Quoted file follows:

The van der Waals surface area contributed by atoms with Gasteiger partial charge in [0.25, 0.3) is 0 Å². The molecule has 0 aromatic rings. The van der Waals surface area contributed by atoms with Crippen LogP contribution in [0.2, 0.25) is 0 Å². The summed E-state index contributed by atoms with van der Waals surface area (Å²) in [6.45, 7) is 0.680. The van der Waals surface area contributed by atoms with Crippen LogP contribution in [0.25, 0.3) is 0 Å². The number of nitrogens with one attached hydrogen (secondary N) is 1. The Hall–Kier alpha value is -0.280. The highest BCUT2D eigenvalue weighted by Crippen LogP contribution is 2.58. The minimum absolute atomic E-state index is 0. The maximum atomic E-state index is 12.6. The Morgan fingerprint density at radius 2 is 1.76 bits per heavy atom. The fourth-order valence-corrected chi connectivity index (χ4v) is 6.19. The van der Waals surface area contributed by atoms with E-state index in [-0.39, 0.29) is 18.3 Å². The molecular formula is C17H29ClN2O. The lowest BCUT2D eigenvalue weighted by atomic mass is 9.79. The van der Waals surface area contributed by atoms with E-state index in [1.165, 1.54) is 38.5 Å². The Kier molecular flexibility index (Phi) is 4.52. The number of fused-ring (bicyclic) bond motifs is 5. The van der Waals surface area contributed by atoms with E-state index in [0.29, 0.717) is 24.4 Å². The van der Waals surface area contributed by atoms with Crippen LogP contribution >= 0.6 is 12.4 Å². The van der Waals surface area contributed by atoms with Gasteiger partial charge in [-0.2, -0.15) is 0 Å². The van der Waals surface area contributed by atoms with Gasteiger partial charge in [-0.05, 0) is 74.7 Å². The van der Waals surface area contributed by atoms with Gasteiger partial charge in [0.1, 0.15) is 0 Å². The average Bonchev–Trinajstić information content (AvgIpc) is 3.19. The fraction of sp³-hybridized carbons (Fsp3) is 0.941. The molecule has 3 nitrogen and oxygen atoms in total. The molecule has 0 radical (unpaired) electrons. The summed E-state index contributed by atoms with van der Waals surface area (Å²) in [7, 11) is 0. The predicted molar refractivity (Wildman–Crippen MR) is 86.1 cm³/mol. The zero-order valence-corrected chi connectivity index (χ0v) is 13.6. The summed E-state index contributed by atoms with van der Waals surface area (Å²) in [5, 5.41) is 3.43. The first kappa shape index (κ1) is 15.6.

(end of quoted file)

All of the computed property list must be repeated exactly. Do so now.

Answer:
The van der Waals surface area contributed by atoms with Gasteiger partial charge in [0.25, 0.3) is 0 Å². The molecule has 0 aromatic rings. The van der Waals surface area contributed by atoms with Crippen LogP contribution in [0.2, 0.25) is 0 Å². The summed E-state index contributed by atoms with van der Waals surface area (Å²) in [6.45, 7) is 0.680. The van der Waals surface area contributed by atoms with Crippen LogP contribution in [0.25, 0.3) is 0 Å². The number of nitrogens with one attached hydrogen (secondary N) is 1. The Hall–Kier alpha value is -0.280. The highest BCUT2D eigenvalue weighted by Crippen LogP contribution is 2.58. The minimum absolute atomic E-state index is 0. The maximum atomic E-state index is 12.6. The Morgan fingerprint density at radius 2 is 1.76 bits per heavy atom. The fourth-order valence-corrected chi connectivity index (χ4v) is 6.19. The van der Waals surface area contributed by atoms with E-state index in [-0.39, 0.29) is 18.3 Å². The molecular formula is C17H29ClN2O. The lowest BCUT2D eigenvalue weighted by atomic mass is 9.79. The van der Waals surface area contributed by atoms with E-state index in [1.165, 1.54) is 38.5 Å². The Kier molecular flexibility index (Phi) is 4.52. The number of fused-ring (bicyclic) bond motifs is 5. The van der Waals surface area contributed by atoms with E-state index in [0.29, 0.717) is 24.4 Å². The van der Waals surface area contributed by atoms with Crippen LogP contribution >= 0.6 is 12.4 Å². The van der Waals surface area contributed by atoms with Gasteiger partial charge in [-0.2, -0.15) is 0 Å². The van der Waals surface area contributed by atoms with Gasteiger partial charge in [-0.05, 0) is 74.7 Å². The van der Waals surface area contributed by atoms with Gasteiger partial charge in [0.1, 0.15) is 0 Å². The average Bonchev–Trinajstić information content (AvgIpc) is 3.19. The fraction of sp³-hybridized carbons (Fsp3) is 0.941. The molecule has 3 nitrogen and oxygen atoms in total. The molecule has 0 radical (unpaired) electrons. The summed E-state index contributed by atoms with van der Waals surface area (Å²) in [7, 11) is 0. The predicted molar refractivity (Wildman–Crippen MR) is 86.1 cm³/mol. The zero-order valence-corrected chi connectivity index (χ0v) is 13.6. The summed E-state index contributed by atoms with van der Waals surface area (Å²) in [5, 5.41) is 3.43. The first kappa shape index (κ1) is 15.6.